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Buying Germany

DW staff (kjb)December 19, 2007

For the first time, foreign investors own a majority share of Germany's 30 largest publicly traded companies. The weak dollar is just one factor that has made German firms more attractive.

A soccer player with an Adidas jersey
Foreign investors have increasingly taken to buying shares in German companiesImage: Fotomontage/DW

Foreign ownership in the biggest companies on the German stock exchange (DAX) reached a record 52.6 percent this year, up 20 percent from 2005, the business daily Handelsblatt reported.

"The trend shows how attractive German companies and stocks are abroad," Franz-Josef Leven from the stock market association Deutsches Aktieninstitut, which confirmed the report, told the paper.

The joint-stock company Deutsche Börse ranked in with the highest foreign investment at 84 percent, followed by Adidas (79 percent) and Bayer (78 percent).

Formerly state-owned firms like Deutsche Post and Lufthansa reported somewhat lower foreign holdings, at 39.6 and 37.4 percent, respectively. US-based Blackstone owns 4.4 percent of Deutsche Telekom, while Dubai International Finance purchased 2.2 percent of Deutsche Bank earlier this year. Investment firms Barclays, Sun Life and Capital Research each hold five percent of Merck pharmaceutical company.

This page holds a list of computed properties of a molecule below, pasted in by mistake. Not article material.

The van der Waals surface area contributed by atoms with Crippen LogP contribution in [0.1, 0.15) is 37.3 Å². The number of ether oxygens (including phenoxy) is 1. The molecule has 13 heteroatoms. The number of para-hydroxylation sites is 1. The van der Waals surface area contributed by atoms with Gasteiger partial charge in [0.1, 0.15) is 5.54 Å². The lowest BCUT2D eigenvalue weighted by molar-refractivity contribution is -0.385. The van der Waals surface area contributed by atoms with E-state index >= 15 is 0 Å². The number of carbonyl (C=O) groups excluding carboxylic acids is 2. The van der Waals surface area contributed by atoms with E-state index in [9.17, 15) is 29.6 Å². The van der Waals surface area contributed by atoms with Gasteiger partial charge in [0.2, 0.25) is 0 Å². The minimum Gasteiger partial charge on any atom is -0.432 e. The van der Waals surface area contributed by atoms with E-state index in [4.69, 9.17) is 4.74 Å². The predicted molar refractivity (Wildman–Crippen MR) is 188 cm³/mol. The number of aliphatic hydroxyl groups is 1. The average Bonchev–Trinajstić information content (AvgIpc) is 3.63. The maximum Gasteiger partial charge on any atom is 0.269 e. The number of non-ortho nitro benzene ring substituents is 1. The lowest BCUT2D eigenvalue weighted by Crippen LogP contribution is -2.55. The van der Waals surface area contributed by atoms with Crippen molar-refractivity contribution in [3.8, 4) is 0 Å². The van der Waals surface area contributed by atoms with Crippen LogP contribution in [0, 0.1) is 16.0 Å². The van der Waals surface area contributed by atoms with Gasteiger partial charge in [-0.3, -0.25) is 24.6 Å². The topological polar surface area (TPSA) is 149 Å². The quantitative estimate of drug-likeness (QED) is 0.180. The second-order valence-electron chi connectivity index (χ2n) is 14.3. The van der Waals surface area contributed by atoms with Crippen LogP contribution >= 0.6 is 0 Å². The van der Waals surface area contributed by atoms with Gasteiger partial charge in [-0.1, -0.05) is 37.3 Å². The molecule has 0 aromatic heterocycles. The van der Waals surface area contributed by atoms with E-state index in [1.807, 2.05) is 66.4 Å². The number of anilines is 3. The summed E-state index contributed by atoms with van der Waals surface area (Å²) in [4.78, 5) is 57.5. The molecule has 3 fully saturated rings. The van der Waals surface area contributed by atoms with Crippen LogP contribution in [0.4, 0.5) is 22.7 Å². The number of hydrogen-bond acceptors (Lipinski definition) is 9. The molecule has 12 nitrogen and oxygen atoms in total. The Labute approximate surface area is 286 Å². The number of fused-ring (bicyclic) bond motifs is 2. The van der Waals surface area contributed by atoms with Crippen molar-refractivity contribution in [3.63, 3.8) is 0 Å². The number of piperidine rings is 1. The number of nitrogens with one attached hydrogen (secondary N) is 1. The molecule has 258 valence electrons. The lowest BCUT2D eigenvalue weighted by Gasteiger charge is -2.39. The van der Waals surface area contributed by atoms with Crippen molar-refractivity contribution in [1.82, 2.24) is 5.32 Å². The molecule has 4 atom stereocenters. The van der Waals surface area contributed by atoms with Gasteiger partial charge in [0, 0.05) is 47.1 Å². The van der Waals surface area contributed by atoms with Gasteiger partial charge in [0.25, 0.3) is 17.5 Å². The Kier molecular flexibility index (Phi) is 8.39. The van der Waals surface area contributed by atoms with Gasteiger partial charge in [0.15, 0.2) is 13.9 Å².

German exports spark foreign interest

A car is loaded into an airplane
Profitable exports are making German companies attractive to investorsImage: AP

In addition to soaring revenue and high growth rates, German firms have become more attractive to foreign shareholders by upping their activity abroad. Germany's four largest stock exchanges, the Dax, MDax, SDax, and TecDax, earned 59.5 percent of their total revenues abroad this year, a 5 percent increase over last year.

The subprime lending crisis and sagging euro-dollar exchange rate have also sparked interest in German and European stocks, while drawing investors' attention away from the US stock market.

The trend of foreign investment in German firms "is irreversible and even continues when the economic situation weakens in individual countries like the US," said Oliver-Wyman consultant Thomas Kautzsch.

Leven, however, said that he predicted the move to German and European stocks would likely loose speed.

Expert: Foreign investment is normal

Deutsche Aktieninstitut president Rüdiger von Rosen cautioned against seeing the development as a foreign take-over of German firms.

"There are a lot of pension funds and banks among the investors," he said in an interview with ARD. "It may also be that German citizens living abroad (in Switzerland, for example) have purchased massive amounts of Germans stocks."